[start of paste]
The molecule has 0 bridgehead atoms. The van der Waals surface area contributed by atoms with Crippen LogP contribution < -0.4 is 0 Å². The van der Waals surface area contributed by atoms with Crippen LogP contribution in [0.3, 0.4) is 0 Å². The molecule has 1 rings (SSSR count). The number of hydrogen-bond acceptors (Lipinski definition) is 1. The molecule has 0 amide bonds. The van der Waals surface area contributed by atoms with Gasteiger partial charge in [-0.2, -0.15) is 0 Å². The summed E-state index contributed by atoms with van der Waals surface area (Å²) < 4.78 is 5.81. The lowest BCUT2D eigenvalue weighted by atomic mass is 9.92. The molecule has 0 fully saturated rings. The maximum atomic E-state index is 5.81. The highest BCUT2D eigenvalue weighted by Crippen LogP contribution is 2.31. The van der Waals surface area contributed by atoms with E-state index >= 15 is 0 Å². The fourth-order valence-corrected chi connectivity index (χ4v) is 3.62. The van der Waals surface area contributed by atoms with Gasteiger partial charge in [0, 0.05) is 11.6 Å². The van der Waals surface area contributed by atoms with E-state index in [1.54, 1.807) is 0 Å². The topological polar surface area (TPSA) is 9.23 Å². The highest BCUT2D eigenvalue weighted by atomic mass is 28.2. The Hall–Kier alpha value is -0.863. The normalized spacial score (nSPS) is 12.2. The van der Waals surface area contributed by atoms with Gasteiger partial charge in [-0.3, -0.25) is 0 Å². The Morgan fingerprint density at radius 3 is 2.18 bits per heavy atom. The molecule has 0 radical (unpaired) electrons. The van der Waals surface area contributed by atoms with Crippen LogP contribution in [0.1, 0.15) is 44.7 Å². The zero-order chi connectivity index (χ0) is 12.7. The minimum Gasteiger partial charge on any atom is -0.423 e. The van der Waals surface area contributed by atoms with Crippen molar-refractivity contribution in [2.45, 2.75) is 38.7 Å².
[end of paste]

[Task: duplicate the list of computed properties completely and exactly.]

The molecule has 0 bridgehead atoms. The van der Waals surface area contributed by atoms with Crippen LogP contribution < -0.4 is 0 Å². The van der Waals surface area contributed by atoms with Crippen LogP contribution in [0.3, 0.4) is 0 Å². The molecule has 1 rings (SSSR count). The number of hydrogen-bond acceptors (Lipinski definition) is 1. The molecule has 0 amide bonds. The van der Waals surface area contributed by atoms with Gasteiger partial charge in [-0.2, -0.15) is 0 Å². The summed E-state index contributed by atoms with van der Waals surface area (Å²) < 4.78 is 5.81. The lowest BCUT2D eigenvalue weighted by atomic mass is 9.92. The molecule has 0 fully saturated rings. The maximum atomic E-state index is 5.81. The highest BCUT2D eigenvalue weighted by Crippen LogP contribution is 2.31. The van der Waals surface area contributed by atoms with E-state index >= 15 is 0 Å². The fourth-order valence-corrected chi connectivity index (χ4v) is 3.62. The van der Waals surface area contributed by atoms with Gasteiger partial charge in [0, 0.05) is 11.6 Å². The van der Waals surface area contributed by atoms with E-state index in [1.54, 1.807) is 0 Å². The topological polar surface area (TPSA) is 9.23 Å². The highest BCUT2D eigenvalue weighted by atomic mass is 28.2. The Hall–Kier alpha value is -0.863. The normalized spacial score (nSPS) is 12.2. The van der Waals surface area contributed by atoms with Gasteiger partial charge in [-0.3, -0.25) is 0 Å². The Morgan fingerprint density at radius 3 is 2.18 bits per heavy atom. The molecule has 0 radical (unpaired) electrons. The van der Waals surface area contributed by atoms with Crippen LogP contribution in [0.1, 0.15) is 44.7 Å². The zero-order chi connectivity index (χ0) is 12.7. The minimum Gasteiger partial charge on any atom is -0.423 e. The van der Waals surface area contributed by atoms with Crippen molar-refractivity contribution in [2.45, 2.75) is 38.7 Å².